“We’ve been able to start confirming groups of properties as Category 1. Where the property owner’s information and self-assessment as Category 1 aligns with our technical assessment, we can give these people some welcome certainty, and conclude the categorisation process for them.”

Thousands of site assessments needed

Of the thousands of homes in the risk assessment process, Auckland Council estimates 5,000 individual flood assessments will be required plus another 250 geotechnical inspections.

The first site assessments for flood affected properties will begin from the week of 14 August, with geotechnical assessments expected to begin from the 21 August.
“Property owners should be prepared that this scale of site assessments will take months to complete. The skills shortage in the technical fields of flood and geotechnical engineering are a real hinderance to us being able to do this work faster.

“A challenge we’re dealing with is sharing a limited number of specialists with affected regions – professionals that were in short supply even before the disasters. In the case of geotech, we’re contracting Australia-based teams to help with the desktop work because there’s just not enough resources available here.”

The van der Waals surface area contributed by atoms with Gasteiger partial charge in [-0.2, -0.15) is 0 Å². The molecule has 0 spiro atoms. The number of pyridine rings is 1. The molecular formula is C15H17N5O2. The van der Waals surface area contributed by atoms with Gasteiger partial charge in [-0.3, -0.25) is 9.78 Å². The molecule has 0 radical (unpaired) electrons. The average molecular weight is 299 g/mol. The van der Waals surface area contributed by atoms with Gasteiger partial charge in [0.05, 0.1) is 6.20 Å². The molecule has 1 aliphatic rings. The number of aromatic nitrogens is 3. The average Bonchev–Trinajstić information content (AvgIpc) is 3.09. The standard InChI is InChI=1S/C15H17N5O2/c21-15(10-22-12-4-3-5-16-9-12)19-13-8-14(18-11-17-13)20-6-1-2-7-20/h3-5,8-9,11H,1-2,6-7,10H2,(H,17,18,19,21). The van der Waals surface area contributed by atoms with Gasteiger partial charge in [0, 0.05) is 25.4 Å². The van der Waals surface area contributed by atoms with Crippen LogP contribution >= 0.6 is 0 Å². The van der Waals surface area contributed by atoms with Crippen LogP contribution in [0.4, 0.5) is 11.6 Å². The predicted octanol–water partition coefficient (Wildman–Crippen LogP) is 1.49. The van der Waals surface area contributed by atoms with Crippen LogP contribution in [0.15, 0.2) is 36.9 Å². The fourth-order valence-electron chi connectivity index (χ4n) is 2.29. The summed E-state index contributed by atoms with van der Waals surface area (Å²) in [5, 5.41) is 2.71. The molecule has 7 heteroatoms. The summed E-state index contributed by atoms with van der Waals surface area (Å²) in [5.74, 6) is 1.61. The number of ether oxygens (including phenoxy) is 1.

Following site visits, the council expects to begin conversations with homeowners about buyouts of Category 3 homes later this year. This timeframe will be influenced by the completion of government negotiations, and the outcome of any consultation with Aucklanders and Governing Body decisions.

Support for affected homeowners

Auckland Council agreed a rates relief programme to support residents in need with 100 per cent rates relief for uninhabited storm damaged homes. Red placarded houses as of 30 June 2023 will receive 100 per cent rates relief for the full 2023/2024 rating year. Homeowners that received a yellow or white placard can apply for rates relief if they are unable to live in their home. For more information visit OurAuckland.